The experimental key to this hypothesis would be to place this explicit 'moral talk' in explicit moral situations: What would happen if this particular instance of hypocrisy actually bore real social/reputational consequences?

My guess is that the brain would call a press conference in a hurry!

clasqm said...

Why do you keep picking on ethicists? Do all the Economics professors arrive at your campus in Lamborghinis? Do all the PolSci faculty resign after they've done their doctorate to run for high office? Come to think of it, has anyone with a doctorate in PolSci ever been elected to any post above municipal dog catcher?

There are plenty of smoking doctors around, and the most complete atheists I know are professional theologians. Not all of them, true, but enough.

So people have different talents. Some are really good at making money, running a country, healing people, or talking to God. Then there's those of us that are good at THINKING about those people and what they do.

Perhaps, just perhaps, what we do can help them do their thing a little better. But why assume that what we do must also make it possible for us to do what they do? And why be flabbergasted when that prediction fails to come about?

Folksy sidenote: in the Dutch language there is a proverb that translates as "the shoemaker's children walk in their bare feet".

You don't become a professor of Ethics because you are an ethical, caring person to start with. If you were, would you waste 15-20 years of your life getting a PhD, fighting for tenure etc? No, you would spend that valuable time at professional do-gooding in some godforsaken slum. You become a professor of Ethics (or anything else) because you discover at a tender age that you are able to think about it a little more clearly than other people and that, if you play your cards right, they will actually pay you a salary for it. But if, in your freshman year, the Ethics course had been cancelled, you might have been an anthropologist now.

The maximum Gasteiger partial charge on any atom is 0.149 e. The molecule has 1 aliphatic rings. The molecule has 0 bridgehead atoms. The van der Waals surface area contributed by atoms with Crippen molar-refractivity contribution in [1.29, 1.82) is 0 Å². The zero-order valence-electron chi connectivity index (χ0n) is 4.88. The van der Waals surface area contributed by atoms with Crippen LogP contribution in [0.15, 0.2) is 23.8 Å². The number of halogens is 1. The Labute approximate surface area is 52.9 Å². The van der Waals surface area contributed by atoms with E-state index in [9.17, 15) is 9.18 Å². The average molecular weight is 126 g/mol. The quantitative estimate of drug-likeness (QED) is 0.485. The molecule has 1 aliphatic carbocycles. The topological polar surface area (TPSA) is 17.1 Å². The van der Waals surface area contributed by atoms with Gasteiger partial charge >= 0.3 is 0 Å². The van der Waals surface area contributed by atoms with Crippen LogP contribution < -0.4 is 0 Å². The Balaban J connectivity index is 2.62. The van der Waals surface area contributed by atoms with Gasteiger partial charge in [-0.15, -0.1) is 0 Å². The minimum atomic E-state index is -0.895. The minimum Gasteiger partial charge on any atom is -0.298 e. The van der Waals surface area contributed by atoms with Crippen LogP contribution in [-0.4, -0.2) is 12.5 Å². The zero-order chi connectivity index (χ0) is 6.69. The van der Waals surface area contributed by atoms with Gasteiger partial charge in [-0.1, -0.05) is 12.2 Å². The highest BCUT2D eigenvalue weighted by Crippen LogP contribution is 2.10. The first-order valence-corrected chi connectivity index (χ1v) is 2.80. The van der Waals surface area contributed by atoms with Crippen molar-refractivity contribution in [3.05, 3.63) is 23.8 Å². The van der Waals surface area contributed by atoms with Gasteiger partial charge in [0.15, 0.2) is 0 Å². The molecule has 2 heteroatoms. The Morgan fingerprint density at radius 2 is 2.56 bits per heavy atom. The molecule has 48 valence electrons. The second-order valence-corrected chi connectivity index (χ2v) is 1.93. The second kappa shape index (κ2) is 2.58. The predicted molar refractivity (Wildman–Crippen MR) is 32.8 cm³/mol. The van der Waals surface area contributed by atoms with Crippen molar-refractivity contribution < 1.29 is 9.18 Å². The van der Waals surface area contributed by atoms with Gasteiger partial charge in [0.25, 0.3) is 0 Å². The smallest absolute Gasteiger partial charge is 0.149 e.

Very occasionally you might come across someone who is good at thinking about ethics and also good at being ethical. But you might also come across another equally good ethical thinker who happens to be a champion bridge player. Do we need to create a thermostat theory to connect ethical theory to cardplaying ability? Don't think so either. So why do we need one to connect ethics to Ethics? These are different activities. If either influences the other, that is a happy coincidence. In the same way, the bridge player may well feel that card playing sharpens his intellect generally and helps him in his day job, but we don't incorporate it in the curriculum. Well, at least not on most campuses.

Assuming that our cogitation must necessarily result in improved action, not only among the actors, but also among the thinkers, is precisely the kind of thinking that has brought us to the 21st century university, the primary function of which is to create worker drones for the cubicle farms. But let me not get started on that ...

rolf said...

Ethicists are not the worst, by far: Most ethicists do not lecture other people about the reprehensibleness of, say, eating meat or not giving more money to the poor. The may think so, privately, but keep it to themselves and go on eating cheeseburgers. Journalists are worse: They routinely do cover stories about how horribly wrong (and planet killing) it is to eat meat. And these are people who eat blood sausages for breakfest. There seems to be some moral licensing in this: Esposing the moral badness in others earns yourself some moral points you can redeem at the butcher.